Q: WHAT ARE YOUR RECENT WINS?

We are rolling out the Integrated Personnel and Pay System – Army, the Army’s new comprehensive human resources system that has subsumed the Standard Installation and Division Personnel Reporting System.

The Product Manager for Defensive Cyber Operations opened C-RAPID, a collaborative “forge” between Army IT, academia and industry partners that allows cyber troops to test emerging technologies to address cyber threats.

Our Allied Information Technology program celebrated a major milestone on March 12. Armed Forces Ukraine, along with Allied Information Technology, hosted the U.S. ambassador to Ukraine, Marie Yovanovitch; Ukraine’s deputy minister of defense, Oleg Shevchuk, and the chief of defense forces, Viktor Muzhenko; at a ceremony commemorating the transition of responsibility for various mission command, cybersecurity and defense business system capabilities valued at nearly $25 million. These assets have been implemented by Army IT in Ukraine, under the Ukraine Security Assistance Initiative over the past three years.

The Project Manager for Defensive Cyber Operations has developed a prototype deployable defensive cyber system that can be easily transported in the overhead storage compartment of a commercial airline. This is a vast improvement over the larger systems used previously, and enables much faster deployment with better flexibility and capability.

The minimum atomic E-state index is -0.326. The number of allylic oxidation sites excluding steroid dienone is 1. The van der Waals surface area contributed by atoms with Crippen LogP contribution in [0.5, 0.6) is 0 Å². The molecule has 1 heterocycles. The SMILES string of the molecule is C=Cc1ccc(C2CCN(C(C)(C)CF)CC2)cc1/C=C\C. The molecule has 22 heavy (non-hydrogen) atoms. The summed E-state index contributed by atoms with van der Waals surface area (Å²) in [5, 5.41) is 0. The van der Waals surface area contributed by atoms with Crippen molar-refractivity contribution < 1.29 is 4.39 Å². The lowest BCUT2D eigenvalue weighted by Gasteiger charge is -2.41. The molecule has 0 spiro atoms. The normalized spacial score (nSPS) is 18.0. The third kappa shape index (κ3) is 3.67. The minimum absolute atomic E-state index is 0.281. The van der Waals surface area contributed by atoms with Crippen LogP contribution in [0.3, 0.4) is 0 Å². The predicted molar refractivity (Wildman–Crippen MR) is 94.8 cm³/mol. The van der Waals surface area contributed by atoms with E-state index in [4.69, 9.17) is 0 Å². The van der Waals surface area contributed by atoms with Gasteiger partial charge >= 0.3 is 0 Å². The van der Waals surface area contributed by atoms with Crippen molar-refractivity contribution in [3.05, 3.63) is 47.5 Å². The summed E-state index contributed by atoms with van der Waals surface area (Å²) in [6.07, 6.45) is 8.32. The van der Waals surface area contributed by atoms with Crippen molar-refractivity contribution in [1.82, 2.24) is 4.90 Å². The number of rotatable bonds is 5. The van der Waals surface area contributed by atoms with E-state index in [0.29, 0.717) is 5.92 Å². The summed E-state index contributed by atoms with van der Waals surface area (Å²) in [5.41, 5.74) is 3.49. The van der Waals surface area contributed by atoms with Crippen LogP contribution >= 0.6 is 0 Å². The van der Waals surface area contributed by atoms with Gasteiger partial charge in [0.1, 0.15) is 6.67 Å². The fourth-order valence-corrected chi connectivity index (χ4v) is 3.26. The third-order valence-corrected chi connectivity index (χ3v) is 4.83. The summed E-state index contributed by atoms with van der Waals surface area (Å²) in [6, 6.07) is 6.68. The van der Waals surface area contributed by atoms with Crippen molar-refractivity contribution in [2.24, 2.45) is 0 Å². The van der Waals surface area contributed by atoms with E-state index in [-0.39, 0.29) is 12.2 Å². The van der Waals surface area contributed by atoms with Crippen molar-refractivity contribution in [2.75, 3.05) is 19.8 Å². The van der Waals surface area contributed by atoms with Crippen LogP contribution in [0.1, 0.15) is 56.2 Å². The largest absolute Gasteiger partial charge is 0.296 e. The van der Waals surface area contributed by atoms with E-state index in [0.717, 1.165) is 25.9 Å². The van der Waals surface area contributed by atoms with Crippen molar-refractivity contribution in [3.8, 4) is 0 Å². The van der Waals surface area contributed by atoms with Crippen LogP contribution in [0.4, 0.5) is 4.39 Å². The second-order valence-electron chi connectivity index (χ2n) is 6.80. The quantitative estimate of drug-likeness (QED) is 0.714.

In conjunction with the U.S. Army Communications-Electronics Command, PEO EIS is fielding the Inflatable Satellite Antenna on the Korean peninsula. The antenna is a versatile, lightweight improvement to an existing mobile satellite dish (the Combat Service Support Very Small Aperture Terminal), and is easier to move, faster to set up and provides more flexibility to operators. (For more information, see the Faces of the Force profile of Capt. Zachary Schofield)

We are addressing the Army’s data problem through our Army Leader Dashboard initiative, providing a way for senior leaders to access and visualize the Army’s troves of data. (For more information, see Creating Insight-Driven Decisions)

 


This article is published in the Summer 2019 issue of Army AL&T magazine.